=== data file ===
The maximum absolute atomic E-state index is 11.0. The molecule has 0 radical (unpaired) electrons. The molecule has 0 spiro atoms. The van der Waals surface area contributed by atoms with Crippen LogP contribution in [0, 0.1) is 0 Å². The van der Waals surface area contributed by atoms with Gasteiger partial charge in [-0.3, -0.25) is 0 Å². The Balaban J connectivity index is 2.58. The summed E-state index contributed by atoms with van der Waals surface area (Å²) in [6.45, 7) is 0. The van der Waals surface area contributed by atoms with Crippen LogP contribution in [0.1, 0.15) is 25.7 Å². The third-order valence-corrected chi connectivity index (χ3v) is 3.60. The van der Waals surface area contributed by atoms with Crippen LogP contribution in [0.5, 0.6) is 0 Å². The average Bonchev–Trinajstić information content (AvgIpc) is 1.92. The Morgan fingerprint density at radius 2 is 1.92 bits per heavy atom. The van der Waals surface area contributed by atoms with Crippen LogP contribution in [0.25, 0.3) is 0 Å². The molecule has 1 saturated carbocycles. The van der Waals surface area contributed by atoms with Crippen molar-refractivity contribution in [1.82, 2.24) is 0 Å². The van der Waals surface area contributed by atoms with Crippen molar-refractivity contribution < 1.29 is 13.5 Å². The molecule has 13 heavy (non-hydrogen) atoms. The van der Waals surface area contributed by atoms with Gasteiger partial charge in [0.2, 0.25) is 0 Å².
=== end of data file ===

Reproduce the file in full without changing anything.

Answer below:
The maximum absolute atomic E-state index is 11.0. The molecule has 0 radical (unpaired) electrons. The molecule has 0 spiro atoms. The van der Waals surface area contributed by atoms with Crippen LogP contribution in [0, 0.1) is 0 Å². The van der Waals surface area contributed by atoms with Gasteiger partial charge in [-0.3, -0.25) is 0 Å². The Balaban J connectivity index is 2.58. The summed E-state index contributed by atoms with van der Waals surface area (Å²) in [6.45, 7) is 0. The van der Waals surface area contributed by atoms with Crippen LogP contribution in [0.1, 0.15) is 25.7 Å². The third-order valence-corrected chi connectivity index (χ3v) is 3.60. The van der Waals surface area contributed by atoms with Crippen LogP contribution in [0.5, 0.6) is 0 Å². The average Bonchev–Trinajstić information content (AvgIpc) is 1.92. The Morgan fingerprint density at radius 2 is 1.92 bits per heavy atom. The van der Waals surface area contributed by atoms with Crippen LogP contribution in [0.25, 0.3) is 0 Å². The molecule has 1 saturated carbocycles. The van der Waals surface area contributed by atoms with Crippen molar-refractivity contribution in [1.82, 2.24) is 0 Å². The van der Waals surface area contributed by atoms with Crippen molar-refractivity contribution < 1.29 is 13.5 Å². The molecule has 13 heavy (non-hydrogen) atoms. The van der Waals surface area contributed by atoms with Gasteiger partial charge in [0.2, 0.25) is 0 Å².